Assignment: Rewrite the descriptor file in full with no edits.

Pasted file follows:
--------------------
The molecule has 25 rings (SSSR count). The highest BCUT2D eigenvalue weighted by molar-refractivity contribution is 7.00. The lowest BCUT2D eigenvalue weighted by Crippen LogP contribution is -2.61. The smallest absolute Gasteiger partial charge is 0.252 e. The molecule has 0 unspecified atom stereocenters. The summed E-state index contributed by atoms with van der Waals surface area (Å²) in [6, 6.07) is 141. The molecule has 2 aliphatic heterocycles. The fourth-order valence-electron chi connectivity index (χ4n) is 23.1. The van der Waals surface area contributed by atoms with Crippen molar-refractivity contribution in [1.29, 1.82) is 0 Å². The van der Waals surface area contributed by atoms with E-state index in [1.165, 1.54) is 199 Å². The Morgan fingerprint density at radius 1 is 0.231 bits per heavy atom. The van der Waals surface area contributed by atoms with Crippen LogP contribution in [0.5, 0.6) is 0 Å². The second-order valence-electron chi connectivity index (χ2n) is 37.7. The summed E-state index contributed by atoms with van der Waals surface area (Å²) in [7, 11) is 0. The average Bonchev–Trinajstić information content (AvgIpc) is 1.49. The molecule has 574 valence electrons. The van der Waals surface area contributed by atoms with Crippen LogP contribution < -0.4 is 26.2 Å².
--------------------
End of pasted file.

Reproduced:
The molecule has 25 rings (SSSR count). The highest BCUT2D eigenvalue weighted by molar-refractivity contribution is 7.00. The lowest BCUT2D eigenvalue weighted by Crippen LogP contribution is -2.61. The smallest absolute Gasteiger partial charge is 0.252 e. The molecule has 0 unspecified atom stereocenters. The summed E-state index contributed by atoms with van der Waals surface area (Å²) in [6, 6.07) is 141. The molecule has 2 aliphatic heterocycles. The fourth-order valence-electron chi connectivity index (χ4n) is 23.1. The van der Waals surface area contributed by atoms with Crippen molar-refractivity contribution in [1.29, 1.82) is 0 Å². The van der Waals surface area contributed by atoms with E-state index in [1.165, 1.54) is 199 Å². The Morgan fingerprint density at radius 1 is 0.231 bits per heavy atom. The van der Waals surface area contributed by atoms with Crippen LogP contribution in [0.5, 0.6) is 0 Å². The second-order valence-electron chi connectivity index (χ2n) is 37.7. The summed E-state index contributed by atoms with van der Waals surface area (Å²) in [7, 11) is 0. The average Bonchev–Trinajstić information content (AvgIpc) is 1.49. The molecule has 574 valence electrons. The van der Waals surface area contributed by atoms with Crippen LogP contribution < -0.4 is 26.2 Å².